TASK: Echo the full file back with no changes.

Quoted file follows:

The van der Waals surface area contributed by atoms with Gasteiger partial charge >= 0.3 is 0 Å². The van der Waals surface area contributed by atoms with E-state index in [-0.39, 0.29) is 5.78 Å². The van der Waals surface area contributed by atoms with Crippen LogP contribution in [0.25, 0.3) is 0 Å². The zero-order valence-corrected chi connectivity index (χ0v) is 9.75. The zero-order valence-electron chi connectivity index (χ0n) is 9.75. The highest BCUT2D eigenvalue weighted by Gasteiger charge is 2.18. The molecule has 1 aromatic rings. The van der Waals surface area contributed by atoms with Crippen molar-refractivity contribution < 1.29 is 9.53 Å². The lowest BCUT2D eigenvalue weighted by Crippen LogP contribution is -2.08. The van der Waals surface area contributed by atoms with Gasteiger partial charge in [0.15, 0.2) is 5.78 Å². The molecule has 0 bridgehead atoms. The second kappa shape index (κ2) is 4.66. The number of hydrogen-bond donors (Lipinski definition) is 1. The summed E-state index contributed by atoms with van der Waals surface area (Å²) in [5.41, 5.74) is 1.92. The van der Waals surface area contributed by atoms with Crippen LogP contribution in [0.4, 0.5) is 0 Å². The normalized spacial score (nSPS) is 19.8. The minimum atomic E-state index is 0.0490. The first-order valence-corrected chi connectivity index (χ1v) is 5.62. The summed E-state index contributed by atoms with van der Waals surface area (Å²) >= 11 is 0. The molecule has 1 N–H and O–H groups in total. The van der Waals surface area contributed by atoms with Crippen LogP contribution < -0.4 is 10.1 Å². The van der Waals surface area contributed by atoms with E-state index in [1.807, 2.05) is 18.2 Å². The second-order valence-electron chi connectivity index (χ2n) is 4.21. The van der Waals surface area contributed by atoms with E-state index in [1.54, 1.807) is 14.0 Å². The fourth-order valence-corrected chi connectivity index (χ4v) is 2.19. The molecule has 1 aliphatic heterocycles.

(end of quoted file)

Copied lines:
The van der Waals surface area contributed by atoms with Gasteiger partial charge >= 0.3 is 0 Å². The van der Waals surface area contributed by atoms with E-state index in [-0.39, 0.29) is 5.78 Å². The van der Waals surface area contributed by atoms with Crippen LogP contribution in [0.25, 0.3) is 0 Å². The zero-order valence-corrected chi connectivity index (χ0v) is 9.75. The zero-order valence-electron chi connectivity index (χ0n) is 9.75. The highest BCUT2D eigenvalue weighted by Gasteiger charge is 2.18. The molecule has 1 aromatic rings. The van der Waals surface area contributed by atoms with Crippen molar-refractivity contribution < 1.29 is 9.53 Å². The lowest BCUT2D eigenvalue weighted by Crippen LogP contribution is -2.08. The van der Waals surface area contributed by atoms with Gasteiger partial charge in [0.15, 0.2) is 5.78 Å². The molecule has 0 bridgehead atoms. The second kappa shape index (κ2) is 4.66. The number of hydrogen-bond donors (Lipinski definition) is 1. The summed E-state index contributed by atoms with van der Waals surface area (Å²) in [5.41, 5.74) is 1.92. The van der Waals surface area contributed by atoms with Crippen LogP contribution in [0.4, 0.5) is 0 Å². The normalized spacial score (nSPS) is 19.8. The minimum atomic E-state index is 0.0490. The first-order valence-corrected chi connectivity index (χ1v) is 5.62. The summed E-state index contributed by atoms with van der Waals surface area (Å²) >= 11 is 0. The molecule has 1 N–H and O–H groups in total. The van der Waals surface area contributed by atoms with Crippen LogP contribution < -0.4 is 10.1 Å². The van der Waals surface area contributed by atoms with E-state index in [1.807, 2.05) is 18.2 Å². The second-order valence-electron chi connectivity index (χ2n) is 4.21. The van der Waals surface area contributed by atoms with E-state index in [1.54, 1.807) is 14.0 Å². The fourth-order valence-corrected chi connectivity index (χ4v) is 2.19. The molecule has 1 aliphatic heterocycles.